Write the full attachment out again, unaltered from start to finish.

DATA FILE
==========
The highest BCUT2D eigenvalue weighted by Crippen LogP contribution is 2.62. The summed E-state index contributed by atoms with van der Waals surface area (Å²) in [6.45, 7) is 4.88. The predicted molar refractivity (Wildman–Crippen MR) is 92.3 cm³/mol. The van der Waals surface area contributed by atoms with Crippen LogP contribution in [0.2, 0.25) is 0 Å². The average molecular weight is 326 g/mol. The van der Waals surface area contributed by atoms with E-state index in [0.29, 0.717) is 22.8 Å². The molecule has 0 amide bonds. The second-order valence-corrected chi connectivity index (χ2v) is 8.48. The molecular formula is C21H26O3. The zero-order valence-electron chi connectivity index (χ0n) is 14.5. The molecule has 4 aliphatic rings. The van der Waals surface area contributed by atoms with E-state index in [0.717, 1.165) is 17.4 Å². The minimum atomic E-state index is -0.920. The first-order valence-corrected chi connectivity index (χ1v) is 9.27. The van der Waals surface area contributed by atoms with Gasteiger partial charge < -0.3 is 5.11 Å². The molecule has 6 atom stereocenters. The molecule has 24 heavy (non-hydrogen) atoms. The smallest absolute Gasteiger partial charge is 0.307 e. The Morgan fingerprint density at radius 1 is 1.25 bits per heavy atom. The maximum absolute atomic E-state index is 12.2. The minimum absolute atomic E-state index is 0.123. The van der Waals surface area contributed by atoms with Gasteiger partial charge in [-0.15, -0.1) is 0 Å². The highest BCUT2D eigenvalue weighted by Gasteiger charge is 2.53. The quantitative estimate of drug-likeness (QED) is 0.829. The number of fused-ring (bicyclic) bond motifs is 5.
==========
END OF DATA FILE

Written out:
The highest BCUT2D eigenvalue weighted by Crippen LogP contribution is 2.62. The summed E-state index contributed by atoms with van der Waals surface area (Å²) in [6.45, 7) is 4.88. The predicted molar refractivity (Wildman–Crippen MR) is 92.3 cm³/mol. The van der Waals surface area contributed by atoms with Crippen LogP contribution in [0.2, 0.25) is 0 Å². The average molecular weight is 326 g/mol. The van der Waals surface area contributed by atoms with E-state index in [0.29, 0.717) is 22.8 Å². The molecule has 0 amide bonds. The second-order valence-corrected chi connectivity index (χ2v) is 8.48. The molecular formula is C21H26O3. The zero-order valence-electron chi connectivity index (χ0n) is 14.5. The molecule has 4 aliphatic rings. The van der Waals surface area contributed by atoms with E-state index in [0.717, 1.165) is 17.4 Å². The minimum atomic E-state index is -0.920. The first-order valence-corrected chi connectivity index (χ1v) is 9.27. The van der Waals surface area contributed by atoms with Gasteiger partial charge < -0.3 is 5.11 Å². The molecule has 6 atom stereocenters. The molecule has 24 heavy (non-hydrogen) atoms. The smallest absolute Gasteiger partial charge is 0.307 e. The Morgan fingerprint density at radius 1 is 1.25 bits per heavy atom. The maximum absolute atomic E-state index is 12.2. The minimum absolute atomic E-state index is 0.123. The van der Waals surface area contributed by atoms with Gasteiger partial charge in [-0.15, -0.1) is 0 Å². The highest BCUT2D eigenvalue weighted by Gasteiger charge is 2.53. The quantitative estimate of drug-likeness (QED) is 0.829. The number of fused-ring (bicyclic) bond motifs is 5.